This article is adapted from a story I wrote for Roam.
Ann Voskamp’s words leapt off the screen and tugged at me the other day.
The bits of me that fuel my entrepreneurial fire are the same bits of me that cause internal friction when I work to rest. Truly, I have to work to rest, and will my mind to be still and recharge.
Anyone else? I mean, I dream about work ideas in yoga class and have a tough time picking a book over Wi-Fi on most flights.
Today, I want to give you a few ideas for recharging well, so you can return sharper and better than before to serve your work.
1. Take a digital detox.
You likely clock copious amounts of screen-time, caught in the Internet loop — email, Skimm, Facebook, messaging, Instagram, wash, repeat — daily. Set a goal to take a “no screens” day one day weekly or bi-weekly. Internet gems like early Twitter employee Claire Diaz-Ortiz and speaker Lara Casey practice regular digital detoxes, and articles from Fast Company to Huffington Post laud the practice (check out HuffPo’s full news page devoted to the topic here).
Key points? Prep that auto-responder and schedule updates beforehand, alert the important folks or clients, and make it public to manage all the peoples’ expectations.
2. Hit vaca goals.
At the start of every year, walk through each quarter and block off anticipated vacation days (and hey, who says June can’t be a second January if you’ve never done this before). You’re likely aware that millions of Americans let vacation days go unused each year, so remedy that in advance! Plywood People founder Jeff Shinabarger told me once to regularly schedule weekends away from Atlanta, just to get out of the city. At Illume Retreat, Cottage Hill magazine founder Katie O. Selvidge, urged me to work in a weekly no-phones field trip briefly each week: like hoofing around the old park I used to live by, or going to a coffee shop on the river. Either way, Jeff and Katie testify that a vacation doesn’t have to involve wheels up.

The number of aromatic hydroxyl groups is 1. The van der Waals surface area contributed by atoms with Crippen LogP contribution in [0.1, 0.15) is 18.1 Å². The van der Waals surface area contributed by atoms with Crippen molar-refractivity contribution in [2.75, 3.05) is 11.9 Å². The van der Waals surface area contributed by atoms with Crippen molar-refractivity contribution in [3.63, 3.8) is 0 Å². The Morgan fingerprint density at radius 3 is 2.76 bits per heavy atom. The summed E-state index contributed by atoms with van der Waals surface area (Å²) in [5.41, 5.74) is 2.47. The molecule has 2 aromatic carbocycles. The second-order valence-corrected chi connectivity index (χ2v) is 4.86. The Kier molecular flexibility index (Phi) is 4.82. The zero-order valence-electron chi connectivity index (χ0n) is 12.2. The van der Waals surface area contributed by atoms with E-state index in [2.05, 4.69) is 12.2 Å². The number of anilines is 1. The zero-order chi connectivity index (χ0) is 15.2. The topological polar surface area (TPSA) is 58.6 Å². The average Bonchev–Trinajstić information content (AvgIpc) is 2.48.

3. Read fiction.
My pastor at Trinity Anglican Mission said something that’s stuck with me for years: every fifth book you read, make it a fiction book. How great of an idea is that!? It’s my pink permission slip to read whatever fiction book I want.
4. Make a gratitude journal.
Isn’t One Thousand Gifts by Ann Voskamp the best? Psychologists have praised the mental benefits of recharging by listing gifts and blessings for decades. An easy fix? Keep a simple journal on your desk, and before cracking open your inbox in the morning, jot down three things worth being thankful.
5. Outsource something.
“Every Thursday, quit something,” Bob Goff says. If you scribble down a list, what’s in the “Things Only I Can Do” column, and what falls into “Things Someone Else Can Do” or “Things I Should Stop Doing” categories? Cleaning the house is a great candidate for this, but simple things like email template systems answer to tech’s outsourcing options. Carve out mini times of rest and recharge with an outsourced task or two.
Grab your free “work from a place of rest — not hustle” wallpaper download here.
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